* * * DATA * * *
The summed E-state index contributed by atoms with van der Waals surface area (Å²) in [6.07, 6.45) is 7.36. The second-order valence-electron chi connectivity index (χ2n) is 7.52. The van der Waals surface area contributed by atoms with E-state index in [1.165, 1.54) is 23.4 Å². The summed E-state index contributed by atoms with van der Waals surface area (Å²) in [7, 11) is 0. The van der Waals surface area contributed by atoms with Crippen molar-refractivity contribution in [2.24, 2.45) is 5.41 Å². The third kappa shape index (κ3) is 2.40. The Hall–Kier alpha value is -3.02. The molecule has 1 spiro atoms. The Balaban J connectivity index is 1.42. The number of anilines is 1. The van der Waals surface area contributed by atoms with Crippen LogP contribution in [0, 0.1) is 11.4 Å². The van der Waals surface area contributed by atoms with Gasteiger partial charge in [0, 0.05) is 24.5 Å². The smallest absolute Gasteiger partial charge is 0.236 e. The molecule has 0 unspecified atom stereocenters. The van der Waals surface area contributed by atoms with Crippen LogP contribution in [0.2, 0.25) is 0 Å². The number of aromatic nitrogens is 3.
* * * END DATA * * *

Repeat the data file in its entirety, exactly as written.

The summed E-state index contributed by atoms with van der Waals surface area (Å²) in [6.07, 6.45) is 7.36. The second-order valence-electron chi connectivity index (χ2n) is 7.52. The van der Waals surface area contributed by atoms with E-state index in [1.165, 1.54) is 23.4 Å². The summed E-state index contributed by atoms with van der Waals surface area (Å²) in [7, 11) is 0. The van der Waals surface area contributed by atoms with Crippen molar-refractivity contribution in [2.24, 2.45) is 5.41 Å². The third kappa shape index (κ3) is 2.40. The Hall–Kier alpha value is -3.02. The molecule has 1 spiro atoms. The Balaban J connectivity index is 1.42. The number of anilines is 1. The van der Waals surface area contributed by atoms with Crippen LogP contribution in [0, 0.1) is 11.4 Å². The van der Waals surface area contributed by atoms with Gasteiger partial charge in [0, 0.05) is 24.5 Å². The smallest absolute Gasteiger partial charge is 0.236 e. The molecule has 0 unspecified atom stereocenters. The van der Waals surface area contributed by atoms with Crippen LogP contribution in [0.2, 0.25) is 0 Å². The number of aromatic nitrogens is 3.